Quality is the first norm for art, but its final norm is love and truth, the enriching of human life, the deepening of our vision.


Benjamin, Zak

Zak Benjamin

Zak was born in 1951 in Johannesburg, South Africa. He studied architecture and building management, was a clerk in a municipal office, a stoker on the railways and a construction worker before finally deciding on a career as an artist. After completing a degree in Fine Arts in 1974, he lectured in printmaking, painted sets for the State Theatre, taught private art lessons and lectured at the Vaal University of Technology and Potschefstroom University. He has been making art full-time since about 1990. In 1996 he was diagnosed with Parkinson’s syndrome. He is married and lives in Vereeniging.


Surrender, drypoint etching,paper size: 338x392mm, image size: 19 5x265mm. With Job, Zak has learnt to say, “If we accept good from God, shall we not accept evil?” Job 2:10 New English Bible 1970. His condition caused his body to contract, so that, from time to time, he had to ask a helper to raise his arms and straighten him out. This etching is a moving self-portrait made after an operation to insert a deep brain stimulator enabling him to raise his arms by himself.

Work process
Zak is a painter and a printmaker. He paints on board or on canvas in oil or acrylic. Lately he has worked on prints of his etchings enlarged onto canvas. He has also produced serigraphs and lithographs. Many of his works are enigmatic, dream-like images in which he juxtaposes unlikely objects. In others, he makes use of the everyday, or of historical reference. His works are layered with meaning, often humorous and child-like. He frequently achieves a kind of timelessness by using symmetrical compositions. His subject matter includes both social commentary and the intensely personal.
Berge Blaas Blomme, 2008, oil on board, 700X900mm, framed. Life can look scary. Who knows what dangers lurk? But the ocean is not boundless, our life is circumscribed by God’s design. We may feel small and helpless, but “As the hills enfold Jerusalem, so the Lord enfolds his people, now and evermore.” Psalm 125:2, NEB. A home awaits us, sheltered in His loving, joyful presence.
What does Zak want to achieve with his work?
Zak Benjamin has always striven to make his work ‘recognizable’ by using images of things from contemporary life, or from shared memories. He wants his viewers to experience a moment of surprised recognition, as when coming across an old friend. He believes that interpreting a work of art is the part of the creative process that belongs to the viewer. His greatest current challenge is to produce any work at all, as his condition makes it very difficult for him to work regularly.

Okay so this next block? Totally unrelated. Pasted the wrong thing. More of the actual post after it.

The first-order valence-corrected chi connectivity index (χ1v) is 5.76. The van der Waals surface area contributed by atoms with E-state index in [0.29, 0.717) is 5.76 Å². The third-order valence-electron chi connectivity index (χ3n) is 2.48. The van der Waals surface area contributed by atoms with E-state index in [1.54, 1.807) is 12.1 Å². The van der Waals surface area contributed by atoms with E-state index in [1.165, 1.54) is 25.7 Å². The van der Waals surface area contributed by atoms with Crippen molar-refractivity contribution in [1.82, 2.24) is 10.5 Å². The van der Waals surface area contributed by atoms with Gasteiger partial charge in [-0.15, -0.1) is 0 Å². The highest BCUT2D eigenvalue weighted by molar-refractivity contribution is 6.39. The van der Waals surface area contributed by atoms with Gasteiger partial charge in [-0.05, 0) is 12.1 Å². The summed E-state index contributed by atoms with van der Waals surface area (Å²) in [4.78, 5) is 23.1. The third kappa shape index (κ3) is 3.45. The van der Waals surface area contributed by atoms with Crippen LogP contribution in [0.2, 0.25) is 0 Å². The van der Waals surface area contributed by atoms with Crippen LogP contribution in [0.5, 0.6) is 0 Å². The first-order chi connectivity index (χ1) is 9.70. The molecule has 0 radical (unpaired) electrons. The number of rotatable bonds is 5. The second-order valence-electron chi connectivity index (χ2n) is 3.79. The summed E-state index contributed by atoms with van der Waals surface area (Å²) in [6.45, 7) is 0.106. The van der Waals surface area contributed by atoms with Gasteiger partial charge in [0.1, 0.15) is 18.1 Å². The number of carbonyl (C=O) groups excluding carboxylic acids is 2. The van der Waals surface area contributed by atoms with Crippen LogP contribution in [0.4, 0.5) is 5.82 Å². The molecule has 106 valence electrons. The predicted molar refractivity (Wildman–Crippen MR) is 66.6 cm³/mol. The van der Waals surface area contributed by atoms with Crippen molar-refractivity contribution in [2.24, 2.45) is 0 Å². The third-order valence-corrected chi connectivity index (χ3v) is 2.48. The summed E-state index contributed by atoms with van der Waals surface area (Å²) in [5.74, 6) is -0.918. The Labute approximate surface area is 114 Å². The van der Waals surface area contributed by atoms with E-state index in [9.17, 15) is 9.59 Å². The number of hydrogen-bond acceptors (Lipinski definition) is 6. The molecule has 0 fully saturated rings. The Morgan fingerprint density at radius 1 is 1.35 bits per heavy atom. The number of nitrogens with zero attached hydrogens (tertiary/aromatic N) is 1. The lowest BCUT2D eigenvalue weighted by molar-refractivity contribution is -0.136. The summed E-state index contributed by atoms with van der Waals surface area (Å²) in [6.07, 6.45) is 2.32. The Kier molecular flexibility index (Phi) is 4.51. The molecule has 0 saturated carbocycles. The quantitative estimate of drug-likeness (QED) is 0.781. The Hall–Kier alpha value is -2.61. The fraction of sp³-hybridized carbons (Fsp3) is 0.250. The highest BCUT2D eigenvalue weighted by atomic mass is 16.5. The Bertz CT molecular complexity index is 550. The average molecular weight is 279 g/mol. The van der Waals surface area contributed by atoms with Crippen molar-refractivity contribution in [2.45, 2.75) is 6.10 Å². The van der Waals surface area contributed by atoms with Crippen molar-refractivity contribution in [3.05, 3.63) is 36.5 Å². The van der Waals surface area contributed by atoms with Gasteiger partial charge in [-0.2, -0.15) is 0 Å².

Lamp, 2007, acrylic on printed canvas, 740x990mm, unframed. A seemingly haphazard array of objects on the artist’s worktable presents us with clues. A flower blooms next to a ruler, a scraper, a hammer, a bottle of red wine, and . . . what looks like a rolled-up scroll. Although we do not know what is in store, the Architect and Builder of the universe is at work. Our job as Christians is to bloom. A friend suggested that Zak uses his series of still life etchings for paintings. They were enlarged and printed onto canvas, so that he could continue to produce work.
Faith-art connection
Zak has been a committed Christian since 1987. Since that time he has been struggling with the question: What does Christian Art look like? His art can be read as a documentation of his life-journey. The early works show his search for meaning, and the later ones both the highs and lows of a walk by faith.
Publications about Zak Benjamin
- Foulds, Timothy John, Zak Benjamin – The influence of a Christian Worldview on Content. Dissertation, 1996, Vaal Triangle Technikon, Department of Fine Arts.
- Schafer, Angelique Elizabeth, Origin and rebirth in the etchings of Zak Benjamin. Dissertation, 2003, Rhodes University, Department of Fine Arts. Supervisor G. Schoeman.
- Various published articles accessible at
On the internet
Declaration, 2005, etching, paper size 284x390mm, image size 156x286mm, unframed. Come, Lord Jesus! In South Africa, with its history of wars, the artist expresses a longing for the peace that only comes when every individual makes a commitment before Christ, and goes away with a new heart and mind.